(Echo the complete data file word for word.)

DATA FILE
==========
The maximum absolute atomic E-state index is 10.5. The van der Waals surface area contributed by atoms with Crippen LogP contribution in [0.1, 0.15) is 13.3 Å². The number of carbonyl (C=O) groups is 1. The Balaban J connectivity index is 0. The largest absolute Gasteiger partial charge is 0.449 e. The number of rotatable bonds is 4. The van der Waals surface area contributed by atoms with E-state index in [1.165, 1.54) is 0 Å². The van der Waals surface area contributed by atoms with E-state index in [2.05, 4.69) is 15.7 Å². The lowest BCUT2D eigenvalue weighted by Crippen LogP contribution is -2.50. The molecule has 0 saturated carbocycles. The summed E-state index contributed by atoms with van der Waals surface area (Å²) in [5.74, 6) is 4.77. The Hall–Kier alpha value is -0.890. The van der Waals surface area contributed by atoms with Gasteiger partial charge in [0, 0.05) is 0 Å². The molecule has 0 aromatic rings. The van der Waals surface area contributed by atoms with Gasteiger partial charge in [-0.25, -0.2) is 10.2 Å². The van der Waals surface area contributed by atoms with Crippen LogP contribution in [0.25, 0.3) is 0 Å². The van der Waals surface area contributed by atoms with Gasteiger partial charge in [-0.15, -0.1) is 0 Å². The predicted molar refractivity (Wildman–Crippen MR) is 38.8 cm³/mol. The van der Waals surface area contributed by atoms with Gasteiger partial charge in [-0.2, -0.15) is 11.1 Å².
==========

The maximum absolute atomic E-state index is 10.5. The van der Waals surface area contributed by atoms with Crippen LogP contribution in [0.1, 0.15) is 13.3 Å². The number of carbonyl (C=O) groups is 1. The Balaban J connectivity index is 0. The largest absolute Gasteiger partial charge is 0.449 e. The number of rotatable bonds is 4. The van der Waals surface area contributed by atoms with E-state index in [1.165, 1.54) is 0 Å². The van der Waals surface area contributed by atoms with E-state index in [2.05, 4.69) is 15.7 Å². The lowest BCUT2D eigenvalue weighted by Crippen LogP contribution is -2.50. The molecule has 0 saturated carbocycles. The summed E-state index contributed by atoms with van der Waals surface area (Å²) in [5.74, 6) is 4.77. The Hall–Kier alpha value is -0.890. The van der Waals surface area contributed by atoms with Gasteiger partial charge in [0, 0.05) is 0 Å². The molecule has 0 aromatic rings. The van der Waals surface area contributed by atoms with Gasteiger partial charge in [-0.25, -0.2) is 10.2 Å². The van der Waals surface area contributed by atoms with Crippen LogP contribution in [0.25, 0.3) is 0 Å². The van der Waals surface area contributed by atoms with Gasteiger partial charge in [-0.15, -0.1) is 0 Å². The predicted molar refractivity (Wildman–Crippen MR) is 38.8 cm³/mol. The van der Waals surface area contributed by atoms with Gasteiger partial charge in [-0.2, -0.15) is 11.1 Å².